Westminster Council is keen to remind London that its OxfordCircusX-shapedpedestrian crossing has now been open for a year. This is not news. But earlier in the week Westminster's PR hotshots managed to propel this non-story into the mediasphere through careful use of hyperbolic language. Indeed, they even got the BBC to regurgitate key points from the press release with no additional independent reporting whatsoever. Watch and learn.
90 million people, apparently. Yes, it's that old favourite, the use of statistics to justify any old crap. It is patently not true that 90 million different people have used the crossing, instead rather a lot of people have used it several times each. Anything for a headline. It gets worse.
No, that's not true either. The crossing may be an X shape, but nobody's crossed it diagonally in an X. They might have done a / or a \ but they couldn't have done both simultaneously. And let's not forget that a significant proportion of the 90 million users actually went | or instead. This is bollocks, masquerading as truth.
Absolutely not. Only visitors to Oxford Circus have found more freedom to get around, not visitors to the West End as a whole. And where has that 70% figure come from? How does anyone actually measure percentage increase in freedom? I assume they've measured length of crossing (four sides of a square plus two diagonals is about 70% longer then the perimeter of the square alone). But that's geometry, not reality.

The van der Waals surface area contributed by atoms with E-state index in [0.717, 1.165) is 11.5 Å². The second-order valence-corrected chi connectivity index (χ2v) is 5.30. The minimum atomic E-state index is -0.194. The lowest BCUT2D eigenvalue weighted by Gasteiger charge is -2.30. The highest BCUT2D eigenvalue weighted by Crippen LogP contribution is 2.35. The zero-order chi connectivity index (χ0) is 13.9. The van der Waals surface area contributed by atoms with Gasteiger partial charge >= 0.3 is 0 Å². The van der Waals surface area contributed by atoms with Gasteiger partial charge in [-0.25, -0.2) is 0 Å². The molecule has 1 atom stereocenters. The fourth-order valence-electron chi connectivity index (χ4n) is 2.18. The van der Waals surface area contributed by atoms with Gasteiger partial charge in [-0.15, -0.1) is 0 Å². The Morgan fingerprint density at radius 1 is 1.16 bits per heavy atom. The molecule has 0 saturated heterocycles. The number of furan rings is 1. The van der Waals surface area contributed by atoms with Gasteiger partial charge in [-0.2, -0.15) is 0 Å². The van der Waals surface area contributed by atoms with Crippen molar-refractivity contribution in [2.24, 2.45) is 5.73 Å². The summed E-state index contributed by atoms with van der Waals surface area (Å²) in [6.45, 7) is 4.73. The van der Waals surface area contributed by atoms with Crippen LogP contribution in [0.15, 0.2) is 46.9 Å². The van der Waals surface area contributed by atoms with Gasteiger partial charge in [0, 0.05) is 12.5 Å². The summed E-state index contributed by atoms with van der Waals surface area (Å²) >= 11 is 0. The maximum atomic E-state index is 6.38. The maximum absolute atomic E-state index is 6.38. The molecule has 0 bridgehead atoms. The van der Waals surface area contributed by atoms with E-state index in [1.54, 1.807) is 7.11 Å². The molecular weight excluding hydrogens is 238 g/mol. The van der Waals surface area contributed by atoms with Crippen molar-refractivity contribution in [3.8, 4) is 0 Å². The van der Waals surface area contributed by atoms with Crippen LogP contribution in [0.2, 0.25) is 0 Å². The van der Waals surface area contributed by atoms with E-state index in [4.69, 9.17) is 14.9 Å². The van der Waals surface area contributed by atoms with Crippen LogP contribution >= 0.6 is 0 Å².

No it hasn't. Not amongst sane people anyway, not after the initial week it opened. No tourist flies into London and thinks "Buckingham Palace, Tower of London, Oxford Circus pedestrian crossing." Get a grip.
But Councillor Barrow deserves a slap for that tosh. Sneaking in a reference to the X Factor, because some marketing wizard told him to, is pitiful. Using the word 'destination' in a PR-branding sense is just sad. And sorry, but two American tourists telling the folks back home about their diagonal jaywalk certainly doesn't make for a genuine 'international talking point'.
To their shame, the BBC cut and pasted this ridiculous claim word for word. I'm sure we can all think of far more significant improvements to London's public realm since 1985 than some extra traffic lights. The pedestrianisation of Trafalgar Square, for example, or the development of Docklands. Please, would responsible news gathering organisations stop and think before parroting this drivel?
That's "Richard Dickinson said", with the most ludicrously long job title sandwiched in the middle to ensure that every relevant stakeholder is suitably plugged. This is how PR folk write. This is not normal English.
Oh please, you're just embarrassing yourselves now. Yes, hurrah, Oxford Circus today is a considerably nicer place to walk than it was previously. Really, genuinely, hugely improved. But this anniversary press release scores nothing but a great big cross.